MARCUS: Well, it’s actually more complicated than that. What happened was Reggie was threatened and in self-defense was basically forced to defend himself and ended up, unfortunately, killing a fellow inmate. The thing was, is that when prosecuting Reggie for that claim – that case, the District Attorney in Imperial County sought the death penalty as a special – using his prior murder conviction as a special circumstances. And so it was basically a blessing in disguise in that that gave us the form to reevaluate his initial conviction and, through the work of The Innocence Project, we have proven that Reggie did not commit the murder.
CAVANAUGH: Now is he still in prison?
MARCUS: Reggie currently is in prison. He’s slated to be out in May.
CAVANAUGH: I see. Okay.
BROOKS: Yeah, Chris Plourd is one of the really amazing local criminal defense attorneys we have in this community and he was appointed to represent Reggie on the second case in prison. And Chris, being the lawyer he is, went back and said, hold on a minute, was this guy guilty of the crime he went to prison for? And actually got the whole case reopened. And so what’s fascinating about that case is had he not had that second case, he would’ve never got back to court. They would’ve never looked at his original case, so it went from a guy looking at the death penalty to now a, wait a minute, he should never even have even been in prison to start with…
BROOKS: …and getting the whole case thrown out.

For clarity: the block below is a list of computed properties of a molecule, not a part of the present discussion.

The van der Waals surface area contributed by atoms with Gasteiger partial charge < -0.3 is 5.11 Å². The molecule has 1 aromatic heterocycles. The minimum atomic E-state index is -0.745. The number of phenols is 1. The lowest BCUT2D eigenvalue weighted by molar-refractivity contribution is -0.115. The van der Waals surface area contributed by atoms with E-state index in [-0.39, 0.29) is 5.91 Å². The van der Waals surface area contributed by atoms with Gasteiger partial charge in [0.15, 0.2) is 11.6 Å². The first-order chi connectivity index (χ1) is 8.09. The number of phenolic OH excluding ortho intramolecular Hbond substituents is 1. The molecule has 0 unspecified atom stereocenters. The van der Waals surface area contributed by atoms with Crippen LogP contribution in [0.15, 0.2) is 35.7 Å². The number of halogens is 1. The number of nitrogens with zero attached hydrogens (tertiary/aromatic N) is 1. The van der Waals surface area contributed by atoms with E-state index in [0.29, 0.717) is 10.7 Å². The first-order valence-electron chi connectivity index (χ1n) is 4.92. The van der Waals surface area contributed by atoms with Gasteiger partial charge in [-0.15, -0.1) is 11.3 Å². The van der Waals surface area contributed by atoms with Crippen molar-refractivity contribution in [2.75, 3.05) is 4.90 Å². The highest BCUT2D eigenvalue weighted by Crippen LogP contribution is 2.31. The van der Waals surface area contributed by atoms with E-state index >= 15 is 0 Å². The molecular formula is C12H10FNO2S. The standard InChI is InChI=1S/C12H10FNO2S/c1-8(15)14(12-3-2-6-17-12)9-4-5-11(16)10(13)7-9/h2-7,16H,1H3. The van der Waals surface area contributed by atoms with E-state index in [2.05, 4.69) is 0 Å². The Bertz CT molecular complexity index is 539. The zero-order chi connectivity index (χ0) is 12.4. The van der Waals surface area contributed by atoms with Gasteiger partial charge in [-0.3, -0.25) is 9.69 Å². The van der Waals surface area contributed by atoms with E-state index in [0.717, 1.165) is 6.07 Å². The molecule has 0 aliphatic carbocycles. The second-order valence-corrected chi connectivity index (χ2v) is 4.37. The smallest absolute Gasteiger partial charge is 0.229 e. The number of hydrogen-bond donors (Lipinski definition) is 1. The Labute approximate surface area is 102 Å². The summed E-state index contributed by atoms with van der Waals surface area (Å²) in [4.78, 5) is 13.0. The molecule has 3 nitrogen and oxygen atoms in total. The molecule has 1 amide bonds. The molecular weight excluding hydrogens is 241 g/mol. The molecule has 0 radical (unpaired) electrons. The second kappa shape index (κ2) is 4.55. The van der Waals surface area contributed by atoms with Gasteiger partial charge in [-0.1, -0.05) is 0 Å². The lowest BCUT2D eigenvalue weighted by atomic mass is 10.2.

CAVANAUGH: You know, I think that the case of Reggie Cole opens up an avenue of discussion that I’ve heard from a lot of people, prosecutors and so forth, that the people that get exonerated, lots of people who have their sentences overturned may not have committed that crime but they are not innocent. In other words, we’re talking about career criminals, people who’ve committed a number of offenses. So a lot of, I think, in law enforcement don’t cry many tears if people like this are behind bars, if they’re not technically guilty of the technical crime that they’re in prison for.
CAVANAUGH: So explain why it’s important for people like that to see the light of day even if they are not, you know, the standard, law abiding citizen.
BROOKS: Well, first of all, it never surprises me when someone has a prior because that’s often the first person they look to. Our first case we got reversed, a guy named Jason Kendall was a perfect example of that. Here was a guy, he works at Office Depot and it was robbed, and when the police did the investigation, they look and say, well, who has a criminal record here? And Jason had a possession of marijuana charge so then they start focusing on him and build the whole case against him because they figured it must’ve been an inside job because the guy who did the robbery knew who the managers were. And, of course, the managers wore blue vests and the rest of the employees wore red vests but the geniuses…
BROOKS: …yeah, investigating it thought that. You know, do we really – my answer to the general question is do we really want to live in that kind of society where we say, okay, they didn’t do this but they probably did something else. Then we clearly are no longer a country of laws. That’s it. I mean, we might as well just give up every other part of our democracy because if we don’t have any more of the fundamental principle that people are entitled to be tried and convicted only of crimes that they’ve committed, then, you know, that’s just not the kind of country I want to live in.